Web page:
a game like NFL Blitz, it’s a hindrance here.
Why? Well, a majority of players run with the agility and strength of Olympic
sprinters and never tire, which means you rarely (if never) have to revise your
play strategy. Though many have different ability attributes, their differences
aren’t significant enough to affect general play.
Unlike the realistic player model scaling in NCAA Football 2000, Gamebreaker
2000 contains no variation in player size and shape. Blockers look and behave
like they’re lean wide receivers. This brings up another fault in the design
of Gamebreaker 2000 – players in the game can be controlled too precisely.
Commanding heavier and slower players versus commanding the quick ones (such
as tight ends and running backs) feels nearly identical.
On top of this, certain physics are screwed up. The balls have too much bounce,
and the dive move for players is faulty. Instead of diving forward, the player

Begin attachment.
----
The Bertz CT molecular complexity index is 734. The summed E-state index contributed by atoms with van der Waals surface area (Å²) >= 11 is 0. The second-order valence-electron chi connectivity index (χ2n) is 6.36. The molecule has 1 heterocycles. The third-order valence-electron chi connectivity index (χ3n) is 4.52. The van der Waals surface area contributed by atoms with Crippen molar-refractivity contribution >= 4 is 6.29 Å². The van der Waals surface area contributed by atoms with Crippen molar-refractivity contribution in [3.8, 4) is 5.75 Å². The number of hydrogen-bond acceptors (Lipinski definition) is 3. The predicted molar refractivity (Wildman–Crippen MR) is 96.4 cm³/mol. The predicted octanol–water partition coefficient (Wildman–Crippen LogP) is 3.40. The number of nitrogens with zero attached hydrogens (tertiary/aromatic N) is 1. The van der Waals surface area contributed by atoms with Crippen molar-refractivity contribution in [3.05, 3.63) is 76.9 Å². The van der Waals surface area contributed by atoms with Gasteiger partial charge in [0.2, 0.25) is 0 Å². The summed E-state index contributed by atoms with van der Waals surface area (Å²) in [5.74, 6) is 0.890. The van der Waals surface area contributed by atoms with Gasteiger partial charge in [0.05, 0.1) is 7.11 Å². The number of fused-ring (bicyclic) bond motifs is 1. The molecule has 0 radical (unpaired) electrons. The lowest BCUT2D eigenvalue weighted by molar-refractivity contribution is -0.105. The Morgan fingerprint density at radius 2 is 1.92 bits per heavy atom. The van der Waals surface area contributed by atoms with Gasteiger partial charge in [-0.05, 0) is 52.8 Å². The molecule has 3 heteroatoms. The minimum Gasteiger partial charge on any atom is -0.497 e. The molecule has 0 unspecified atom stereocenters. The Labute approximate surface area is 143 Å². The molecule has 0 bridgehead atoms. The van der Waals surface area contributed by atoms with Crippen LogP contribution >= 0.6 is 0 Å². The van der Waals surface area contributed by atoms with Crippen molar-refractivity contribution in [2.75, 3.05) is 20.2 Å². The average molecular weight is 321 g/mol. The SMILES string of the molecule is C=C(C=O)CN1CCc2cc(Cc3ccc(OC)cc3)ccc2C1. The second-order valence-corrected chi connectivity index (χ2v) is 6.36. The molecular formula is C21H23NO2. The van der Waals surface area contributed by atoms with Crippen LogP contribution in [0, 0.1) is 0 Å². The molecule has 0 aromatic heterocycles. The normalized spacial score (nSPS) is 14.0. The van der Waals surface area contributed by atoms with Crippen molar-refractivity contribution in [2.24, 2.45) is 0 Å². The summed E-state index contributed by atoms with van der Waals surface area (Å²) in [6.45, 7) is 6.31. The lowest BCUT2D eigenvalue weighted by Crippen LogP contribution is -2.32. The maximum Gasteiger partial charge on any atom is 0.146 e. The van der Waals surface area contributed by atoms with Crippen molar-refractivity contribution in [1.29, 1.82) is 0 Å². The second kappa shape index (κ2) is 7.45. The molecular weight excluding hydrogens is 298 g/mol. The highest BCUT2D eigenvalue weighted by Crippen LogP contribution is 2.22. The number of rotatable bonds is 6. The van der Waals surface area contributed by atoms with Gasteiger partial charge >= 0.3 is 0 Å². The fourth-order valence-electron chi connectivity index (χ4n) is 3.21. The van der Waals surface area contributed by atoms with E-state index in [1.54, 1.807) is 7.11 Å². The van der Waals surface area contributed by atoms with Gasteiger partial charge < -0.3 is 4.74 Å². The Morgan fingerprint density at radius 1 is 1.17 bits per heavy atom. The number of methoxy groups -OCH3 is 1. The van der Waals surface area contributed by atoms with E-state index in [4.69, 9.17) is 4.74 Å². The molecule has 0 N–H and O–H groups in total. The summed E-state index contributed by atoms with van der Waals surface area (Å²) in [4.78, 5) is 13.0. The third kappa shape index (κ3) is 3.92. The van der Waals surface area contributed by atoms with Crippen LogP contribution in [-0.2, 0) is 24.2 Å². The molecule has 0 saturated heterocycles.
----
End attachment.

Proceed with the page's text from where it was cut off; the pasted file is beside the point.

will appear to trip and fall straight down, ignoring the fact that his momentum
is carrying him forward. Guess he had one too many.
control is the area in which Gamebreaker 2000 is more intuitive than
Football 2000. Gamers can pick sim control (meaning standard), or total
control, where different button combinations can be used to perform more precise
plays. Unique actions include diving over piles, shoulder charging, high stepping,
and juking. This control feature is most useful in human vs. human matches,
because taunting another person after a cool juke is a lot more fun than taunting
your Playstation. And like other football titles, up to 8 players can compete
with a multi-tap.
But damnit, just when you start to enjoy parts of Gamebreaker 2000,
its faults rear their ugly heads. The AI is incredibly stupid. The game is a
cinch to beat with most college teams, even on the hardest level settings. Computer
players don’t anticipate what plays you’re going to perform, so you can literally
use the same play through an entire game, and if the computer doesn’t stop you